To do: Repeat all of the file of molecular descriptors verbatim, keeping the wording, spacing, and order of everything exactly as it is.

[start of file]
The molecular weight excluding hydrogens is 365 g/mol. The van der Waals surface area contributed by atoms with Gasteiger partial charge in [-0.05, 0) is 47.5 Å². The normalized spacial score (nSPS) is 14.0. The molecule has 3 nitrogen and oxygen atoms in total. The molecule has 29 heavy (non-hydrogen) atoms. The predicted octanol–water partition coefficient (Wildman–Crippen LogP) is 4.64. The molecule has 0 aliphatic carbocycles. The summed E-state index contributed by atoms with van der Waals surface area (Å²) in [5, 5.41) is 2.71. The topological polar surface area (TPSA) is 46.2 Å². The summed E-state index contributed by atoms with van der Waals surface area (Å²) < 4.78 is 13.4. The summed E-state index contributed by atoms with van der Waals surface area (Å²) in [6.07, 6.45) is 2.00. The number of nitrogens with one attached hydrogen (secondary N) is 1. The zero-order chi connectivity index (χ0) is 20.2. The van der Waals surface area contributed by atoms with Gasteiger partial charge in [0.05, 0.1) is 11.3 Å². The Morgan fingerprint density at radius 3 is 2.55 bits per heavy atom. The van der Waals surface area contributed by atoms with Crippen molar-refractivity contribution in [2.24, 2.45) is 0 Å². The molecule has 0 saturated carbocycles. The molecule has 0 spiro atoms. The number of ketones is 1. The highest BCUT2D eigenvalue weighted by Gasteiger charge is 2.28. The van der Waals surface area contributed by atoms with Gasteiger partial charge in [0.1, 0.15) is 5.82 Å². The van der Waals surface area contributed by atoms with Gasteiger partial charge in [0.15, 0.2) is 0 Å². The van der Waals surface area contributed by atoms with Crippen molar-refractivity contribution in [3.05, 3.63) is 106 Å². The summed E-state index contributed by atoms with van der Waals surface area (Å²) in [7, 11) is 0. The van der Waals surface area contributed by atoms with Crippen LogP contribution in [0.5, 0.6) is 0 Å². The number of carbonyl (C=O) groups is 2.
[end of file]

The molecular weight excluding hydrogens is 365 g/mol. The van der Waals surface area contributed by atoms with Gasteiger partial charge in [-0.05, 0) is 47.5 Å². The normalized spacial score (nSPS) is 14.0. The molecule has 3 nitrogen and oxygen atoms in total. The molecule has 29 heavy (non-hydrogen) atoms. The predicted octanol–water partition coefficient (Wildman–Crippen LogP) is 4.64. The molecule has 0 aliphatic carbocycles. The summed E-state index contributed by atoms with van der Waals surface area (Å²) in [5, 5.41) is 2.71. The topological polar surface area (TPSA) is 46.2 Å². The summed E-state index contributed by atoms with van der Waals surface area (Å²) < 4.78 is 13.4. The summed E-state index contributed by atoms with van der Waals surface area (Å²) in [6.07, 6.45) is 2.00. The number of nitrogens with one attached hydrogen (secondary N) is 1. The zero-order chi connectivity index (χ0) is 20.2. The van der Waals surface area contributed by atoms with Gasteiger partial charge in [0.05, 0.1) is 11.3 Å². The Morgan fingerprint density at radius 3 is 2.55 bits per heavy atom. The van der Waals surface area contributed by atoms with Crippen molar-refractivity contribution in [2.24, 2.45) is 0 Å². The molecule has 0 saturated carbocycles. The molecule has 0 spiro atoms. The number of ketones is 1. The highest BCUT2D eigenvalue weighted by Gasteiger charge is 2.28. The van der Waals surface area contributed by atoms with Gasteiger partial charge in [0.1, 0.15) is 5.82 Å². The van der Waals surface area contributed by atoms with Gasteiger partial charge in [0.15, 0.2) is 0 Å². The van der Waals surface area contributed by atoms with Crippen molar-refractivity contribution in [3.05, 3.63) is 106 Å². The summed E-state index contributed by atoms with van der Waals surface area (Å²) in [7, 11) is 0. The van der Waals surface area contributed by atoms with Crippen LogP contribution in [0.5, 0.6) is 0 Å². The number of carbonyl (C=O) groups is 2.